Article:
In the season before Kevin Heffernan took charge and revolutionised the team and arguably the GAA as well, Dublin were beaten in their first four games of the 1972-73 National league.
A squad which included future All-Ireland medallists Tony Hanahoe, Paddy Cullen, Gay O’Driscoll, Sean Doherty, Alan Larkin, Pat O’Neill, Robbie Kelleher, George Wilson, Paddy Reilly, David Hickey, Anton O’Toole and Bobby Doyle, struggled in the league.
In round one Offaly – who had won the previous two All-Ireland titles – hammered them by 13 points in Croke Park. They subsequently lost to Galway, Longford – on a bizarre score of 4-4 to 0-3 – and Cork, who went on to win the All-Ireland title seven months later.
The only victory they achieved in the campaign was against Kildare – they lost to Roscommon and Kerry in the final two rounds and were relegated from Division 1A.
Louth beat them in a replay in the second round of the 1973 Leinster championship. Against this background what Heffernan achieved the following season when Dublin were crowned All-Ireland champions for the first time since 1963 was remarkable
Coincidentally, Kevin Heffernan was still manager when the team next suffered a melt-down in the 1983-84 league.
They were All-Ireland champions at the start of the campaign but seriously depleted with a number of key players serving suspensions after a major fracas in the All-Ireland final against Galway.
However, they still managed to draw two of their first four games; their only victory was achieved against Kildare and with just four league points they were again relegated.
In the event it didn’t have much impact on the championship campaign as they retained the Leinster title before losing to Kerry in the Centenary All-Ireland final.
This season Dublin have lost their opening three league ties and are on a run of four consecutive defeats when their All-Ireland semi-final defeat to Mayo last year is taken into account.
It was inevitable their dominance of the All-Ireland series would end at some point. Nobody though expected them to struggle in the league.
Regardless of how Division 1 pans out, the key issue is whether the Leinster championship can become competitive again.
Dublin has been the Sword of Damocles hanging over the Leinster championship for most of this century.
They have won every provincial title bar one since 2005. There hasn’t been a competitive final since 2013 when Dublin came from two points down at half time against Meath to win by seven.
Granted there was a hint last year that they might be in decline when they won by just eight points against Kildare.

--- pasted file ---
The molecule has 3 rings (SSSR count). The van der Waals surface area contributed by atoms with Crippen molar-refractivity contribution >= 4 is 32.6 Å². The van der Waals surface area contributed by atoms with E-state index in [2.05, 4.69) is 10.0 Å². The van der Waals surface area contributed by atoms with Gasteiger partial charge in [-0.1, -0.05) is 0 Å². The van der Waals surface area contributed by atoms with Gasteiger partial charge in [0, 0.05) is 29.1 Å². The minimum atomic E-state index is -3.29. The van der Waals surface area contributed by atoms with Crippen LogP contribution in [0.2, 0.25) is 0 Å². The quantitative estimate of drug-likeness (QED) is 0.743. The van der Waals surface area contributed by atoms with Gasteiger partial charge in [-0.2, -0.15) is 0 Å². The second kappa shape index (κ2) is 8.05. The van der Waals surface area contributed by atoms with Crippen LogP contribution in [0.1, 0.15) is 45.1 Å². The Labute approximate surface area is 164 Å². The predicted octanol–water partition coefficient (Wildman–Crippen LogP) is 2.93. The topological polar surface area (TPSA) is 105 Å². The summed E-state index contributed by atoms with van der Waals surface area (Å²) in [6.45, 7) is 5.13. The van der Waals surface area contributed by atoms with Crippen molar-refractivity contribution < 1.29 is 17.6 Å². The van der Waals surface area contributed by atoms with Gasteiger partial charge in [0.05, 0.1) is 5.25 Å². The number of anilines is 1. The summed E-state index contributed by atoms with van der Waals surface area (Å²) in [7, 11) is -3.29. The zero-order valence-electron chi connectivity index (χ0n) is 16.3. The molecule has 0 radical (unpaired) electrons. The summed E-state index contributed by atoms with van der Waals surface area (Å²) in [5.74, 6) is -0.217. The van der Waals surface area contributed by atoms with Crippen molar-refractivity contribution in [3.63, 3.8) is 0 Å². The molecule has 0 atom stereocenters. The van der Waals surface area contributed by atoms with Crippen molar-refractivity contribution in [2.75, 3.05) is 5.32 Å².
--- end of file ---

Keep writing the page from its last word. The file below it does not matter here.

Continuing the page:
Between 2014 and 2020 their winning margins were 16, 13, 15, 9, 18, 16 and 21 points respectively.
So, though it is still only February, Sunday’s game in Newbridge is important because if Kildare become the first Leinster county in 22 seasons to beat Dublin in a regulation match it will be a watershed moment.
For the record, Westmeath did beat Dublin in 2008 in the league but it was a Division 2 final rather than a regulation match.
It is merely a coincidence but just as Dublin struggle to find traction in the Allianz League the GAA is set to slash their Coaching and Games Development budget by a whopping 36 per cent.
As the accompanying table illustrates, historically Dublin GAA has done particularly well from the fund, securing just over £20m since 2007 which dwarfs every other counties’ allocation.
Cork, for example, which boasted 2,762 registered teams in 2021 compared to Dublin’s 1661, received a total of just over £2.5m since 2017.
Cork though cannot complain. Rather than focus on Coaching and Games Development project in the last decade, they opted for an ambitions re-development of Pairc Ui Chaoimh.
The GAA initially granted the project €20m before providing an additional loan of €10m when the project ran over budget.
The majority of the Ulster counties fared poorly with the Fermanagh, Down, Tyrone, Monaghan and Armagh occupying the last five places on the table.
But everything is set to change with Central Council due to discuss a new method for distributing the funds during this weekend’s Congress in Mayo.
The impetus for the change came from former Westmeath footballer John Connellan.
In an ironic twist of fate Dublin would have fared better under the model he proposed – which was based primarily on the number of registered players in each county – than the GAA model which is likely to be approved by Central Council.
The bottom line is that Dublin could see their annual funding drop from £1,337,630 in 2019 to an estimated €847,359 if the new scheme is approved.
Under the model proposed by the Connellan group Dublin could have received €1,267,711.
If approved, the new model will kick in when the GAA’s new financial year starts in October.
Currently based on 2019 membership data, the 2022 playing, club and team numbers should be available and applicable then, but the difference is not expected to be significant.
For Dublin though it’s a case of it never rains but it pours this spring.
How Much Counties have Received from Croke Park for Coaching and Games Development 2007-2021